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Response to contamination: WIPP and New Mexico should practice communication skills

Recent events at the Waste Isolation Pilot Plant (WIPP) provide an opportunity to reinforce the need to practice good communication skills in order to improve the future response to a contamination event. Though there is no public hazard associated with airborne contamination levels of 0.64 Bq of Am-241 and 0.046 Bq of Pu-239/240, the New […]

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Taking the bloom off of the nuclear rose

Yesterday I came across a New York Times front page article from July 7, 1971 titled Nation’s Energy Crisis: Nuclear Future Looms. It is the second article in a three part article on the energy crisis that was capturing America’s attention in 1971 – two years before the Arab Oil Embargo. The discovery knocked me […]

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No Agenda Show recommends Hiroshima Syndrome for Fukushima info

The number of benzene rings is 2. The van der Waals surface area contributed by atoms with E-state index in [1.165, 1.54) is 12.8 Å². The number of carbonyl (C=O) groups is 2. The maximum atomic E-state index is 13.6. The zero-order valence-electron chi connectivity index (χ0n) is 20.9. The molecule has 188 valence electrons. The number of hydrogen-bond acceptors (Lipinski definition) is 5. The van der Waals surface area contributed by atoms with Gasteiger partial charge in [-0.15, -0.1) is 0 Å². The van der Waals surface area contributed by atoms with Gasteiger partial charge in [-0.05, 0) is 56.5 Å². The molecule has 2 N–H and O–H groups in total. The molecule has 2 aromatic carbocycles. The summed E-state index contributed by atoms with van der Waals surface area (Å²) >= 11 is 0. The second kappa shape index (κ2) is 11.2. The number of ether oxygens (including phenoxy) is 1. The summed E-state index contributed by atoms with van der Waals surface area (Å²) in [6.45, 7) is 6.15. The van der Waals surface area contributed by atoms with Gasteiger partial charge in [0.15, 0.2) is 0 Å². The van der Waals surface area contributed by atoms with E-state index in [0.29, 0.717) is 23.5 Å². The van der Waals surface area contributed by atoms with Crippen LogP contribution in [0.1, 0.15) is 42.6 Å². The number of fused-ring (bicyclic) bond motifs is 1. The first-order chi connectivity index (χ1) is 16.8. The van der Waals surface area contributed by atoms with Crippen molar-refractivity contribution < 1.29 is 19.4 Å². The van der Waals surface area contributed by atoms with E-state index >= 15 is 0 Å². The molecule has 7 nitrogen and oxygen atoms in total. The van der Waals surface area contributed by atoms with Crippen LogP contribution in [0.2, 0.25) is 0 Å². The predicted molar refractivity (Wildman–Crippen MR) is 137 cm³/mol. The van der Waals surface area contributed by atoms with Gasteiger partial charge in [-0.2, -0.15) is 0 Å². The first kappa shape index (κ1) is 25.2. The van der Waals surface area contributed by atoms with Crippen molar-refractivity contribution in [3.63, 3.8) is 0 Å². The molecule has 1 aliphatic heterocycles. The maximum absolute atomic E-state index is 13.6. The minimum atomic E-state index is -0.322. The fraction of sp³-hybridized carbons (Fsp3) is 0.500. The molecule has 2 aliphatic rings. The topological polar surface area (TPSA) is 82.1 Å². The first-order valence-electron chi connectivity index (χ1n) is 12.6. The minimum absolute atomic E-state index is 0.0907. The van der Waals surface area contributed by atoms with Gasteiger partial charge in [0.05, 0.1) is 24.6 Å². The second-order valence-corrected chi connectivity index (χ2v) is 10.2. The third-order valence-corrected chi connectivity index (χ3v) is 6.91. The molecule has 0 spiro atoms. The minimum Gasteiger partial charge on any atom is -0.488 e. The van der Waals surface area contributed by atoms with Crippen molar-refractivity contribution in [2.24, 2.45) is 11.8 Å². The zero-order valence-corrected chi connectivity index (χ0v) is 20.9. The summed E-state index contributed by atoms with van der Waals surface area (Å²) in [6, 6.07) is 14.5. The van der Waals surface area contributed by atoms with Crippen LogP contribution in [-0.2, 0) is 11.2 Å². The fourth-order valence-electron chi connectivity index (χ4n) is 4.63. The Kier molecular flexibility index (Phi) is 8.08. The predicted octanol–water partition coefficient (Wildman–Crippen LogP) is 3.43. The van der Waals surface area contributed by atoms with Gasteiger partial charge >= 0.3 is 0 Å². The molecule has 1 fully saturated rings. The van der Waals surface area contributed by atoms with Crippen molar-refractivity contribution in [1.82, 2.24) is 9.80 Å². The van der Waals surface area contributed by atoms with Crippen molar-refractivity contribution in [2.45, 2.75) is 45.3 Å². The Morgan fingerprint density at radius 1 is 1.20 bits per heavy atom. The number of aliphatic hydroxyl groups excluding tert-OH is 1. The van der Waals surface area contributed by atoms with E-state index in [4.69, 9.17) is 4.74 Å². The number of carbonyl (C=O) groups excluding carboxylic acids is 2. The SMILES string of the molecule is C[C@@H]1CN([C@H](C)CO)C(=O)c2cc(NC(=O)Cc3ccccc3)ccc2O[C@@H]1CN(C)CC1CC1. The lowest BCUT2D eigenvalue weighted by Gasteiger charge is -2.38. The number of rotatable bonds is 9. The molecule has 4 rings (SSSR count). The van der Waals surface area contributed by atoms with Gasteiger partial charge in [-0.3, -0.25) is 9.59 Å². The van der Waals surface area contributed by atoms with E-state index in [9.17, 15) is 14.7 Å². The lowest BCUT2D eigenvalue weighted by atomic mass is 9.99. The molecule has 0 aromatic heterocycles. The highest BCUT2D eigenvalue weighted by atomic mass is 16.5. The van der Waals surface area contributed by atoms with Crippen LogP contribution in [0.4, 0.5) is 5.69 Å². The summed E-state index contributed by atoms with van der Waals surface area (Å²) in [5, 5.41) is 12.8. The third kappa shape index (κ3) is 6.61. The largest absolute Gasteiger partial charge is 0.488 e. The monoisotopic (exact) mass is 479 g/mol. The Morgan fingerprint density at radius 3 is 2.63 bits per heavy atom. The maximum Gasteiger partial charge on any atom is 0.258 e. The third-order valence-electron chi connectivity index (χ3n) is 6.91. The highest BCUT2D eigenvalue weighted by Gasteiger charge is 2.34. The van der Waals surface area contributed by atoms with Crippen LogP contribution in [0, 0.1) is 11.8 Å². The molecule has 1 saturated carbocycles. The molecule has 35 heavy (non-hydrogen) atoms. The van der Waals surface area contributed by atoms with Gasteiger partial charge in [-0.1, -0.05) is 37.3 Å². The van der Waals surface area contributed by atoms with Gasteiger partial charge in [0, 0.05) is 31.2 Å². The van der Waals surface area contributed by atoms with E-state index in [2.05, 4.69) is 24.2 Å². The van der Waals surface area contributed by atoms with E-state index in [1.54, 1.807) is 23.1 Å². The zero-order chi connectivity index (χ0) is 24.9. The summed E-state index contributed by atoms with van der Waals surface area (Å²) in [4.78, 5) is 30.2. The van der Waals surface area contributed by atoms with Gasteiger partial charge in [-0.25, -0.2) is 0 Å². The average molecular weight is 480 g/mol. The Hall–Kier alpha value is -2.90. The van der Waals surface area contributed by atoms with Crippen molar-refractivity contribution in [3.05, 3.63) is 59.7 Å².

One of my favorite pastimes is listening to Adam Curry and John C. Dvorak, who bill themselves as “media assassins”, on the No Agenda Show. On yesterday’s episode, number 580, John and Adam spent about 15 minutes (starting at about 1:44:00) discussing the absurd tales that are propagating around the web regarding USS Ronald Reagan […]

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Why is the Green Schools Alliance censoring discussion about nuclear energy

I have learned through my grapevine that the leaders of an organization called the Green Schools Alliance (GSA) have decided to reject the suggestions of parents who wanted to include a showing and discussion of Pandora’s Promise in the program of a planned conference on Green Business. According to my sources those leaders told the […]